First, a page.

Pzb 39 Rifle
PZB-39 Rifle
Manufactured: 1939
Industry: Gustloff Werke
Rate of Fire: 10 rounds/min (practical rate)
Region of Origin: Nazi Germany
  • Nazi Germany
  • American Resistance
  • Echo Park
  • Tribe of Shadows (Only 2)
Effective Range: 300 m (330 yd) (for penetration of 25 mm armor)
Cartridge: 7.92x94mm Patronen
Years Active: 1940-2017
Action: Falling-block action

The Panzerbüchse 39, abbreviated as PzB 39, was a German anti-tank rifle used during the events of both the Second World War and United Nazi War. It was an improvement of the Panzerbüchse 38 (PzB 38) rifle.



German anti-tank rifles originated back in 1917 with the Mauser 1918 T-Gewehr, the world's first anti-tank rifle. It was created in response to the appearance of the first British tanks on the Western Front. That single shot manually operated rifle enjoyed moderate success; approximately 15,800 rifles were built.

German development resumed in the late 1930s. In an effort to provide infantry with a man-portable lightweight anti-tank rifle, Dipl.-Ing.

B. Brauer at Gustloff Werke in Suhl designed the Panzerbüchse 38 (PzB 38). It was a manually loaded single-shot weapon with a recoiling barrel. When fired, the barrel recoiled about 9 cm (3.5 in), which opened the breech and ejected the spent cartridge casing. The breech block was then arrested in the rear position, remaining opened for the gunner to manually insert a new cartridge. The gunner then released the cocked breech with a lever at the grip. The breech and barrel would then move forward again and the trigger was cocked in preparation to fire. This rather complicated mechanism was reportedly prone to jamming as the system got dirty in field use.

Although manufactured with pressed steel parts that were spot-welded, because of the complicated vertical breech block mechanism it was difficult to manufacture and only a small number of 1,408 PzB 38 rifles were built in 1939 and 1940 at the Gustloff Werke plant; 62 of these weapons were used by German troops in the invasion of Poland in 1939.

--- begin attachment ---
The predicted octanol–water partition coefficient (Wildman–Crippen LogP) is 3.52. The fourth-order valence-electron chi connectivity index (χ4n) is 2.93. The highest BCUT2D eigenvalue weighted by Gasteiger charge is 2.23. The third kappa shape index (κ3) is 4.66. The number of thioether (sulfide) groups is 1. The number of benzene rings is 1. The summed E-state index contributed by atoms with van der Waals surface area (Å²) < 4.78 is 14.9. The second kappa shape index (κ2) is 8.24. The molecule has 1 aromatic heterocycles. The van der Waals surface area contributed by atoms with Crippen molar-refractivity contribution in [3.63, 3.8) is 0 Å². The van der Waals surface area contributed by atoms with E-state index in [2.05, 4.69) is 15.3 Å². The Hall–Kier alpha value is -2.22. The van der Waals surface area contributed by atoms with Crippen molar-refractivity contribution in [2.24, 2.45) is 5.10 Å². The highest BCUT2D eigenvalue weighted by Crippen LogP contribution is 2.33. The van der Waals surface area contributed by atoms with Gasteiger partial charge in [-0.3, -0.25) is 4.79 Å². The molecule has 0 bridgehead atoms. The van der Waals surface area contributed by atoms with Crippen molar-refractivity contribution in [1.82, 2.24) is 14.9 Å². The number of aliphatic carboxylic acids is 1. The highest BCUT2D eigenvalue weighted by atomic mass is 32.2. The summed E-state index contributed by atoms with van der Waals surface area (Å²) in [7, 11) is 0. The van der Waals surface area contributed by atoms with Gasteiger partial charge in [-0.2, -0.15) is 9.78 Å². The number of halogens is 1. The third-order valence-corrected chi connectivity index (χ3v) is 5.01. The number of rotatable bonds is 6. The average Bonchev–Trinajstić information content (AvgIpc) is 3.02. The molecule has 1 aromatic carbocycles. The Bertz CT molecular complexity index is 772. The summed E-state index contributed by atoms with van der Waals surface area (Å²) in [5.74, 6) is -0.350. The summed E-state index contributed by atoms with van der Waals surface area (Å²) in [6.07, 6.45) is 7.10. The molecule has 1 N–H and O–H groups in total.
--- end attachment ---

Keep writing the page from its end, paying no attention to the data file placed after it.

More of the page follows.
The rifle was 161.5 cm (5 ft 3.6 in) long - 129.5 cm (4 ft 3.0 in) folded for transport - and weighed 15.9 kg (35 lb).[1][2] It used a specifically designed cartridge with a standard caliber of 7.9 mm, but a very large 94 mm long case, also known as the "7.92 x 94 Patronen".

Pzb 39Edit

The next development, onto which production was immediately switched, was the Panzerbüchse 39 (PzB 39), an improvement made by Gustloff on their PzB 38. It also used a vertical breech block mechanism and the same cartridge as the PzB 38. It retained the barrel of the PzB 38 and had an only slightly increased overall length of 162.0 cm (5 ft 3.8 in); weight was reduced to 12.6 kg (28 lb). Performance was basically the same as that of the PzB 38. To increase the practical rate of fire, two cases each containing 10 rounds could be attached to the sides of the weapon near the breech - these were not magazines feeding the weapon, but merely put the cartridges closer to hand for the gunner. 568 PzB 39 were used by the German army in the invasion of Poland; two years later, at the beginning of the war against the USSR, 25,298 PzB 39 were in use by German troops. Total production from March 1940 to November 1941, when production ceased, was 39,232 rifles. The PzB 39 remained in use until 1944, by which time it had become hopelessly inadequate against all but the lightest armored vehicles.


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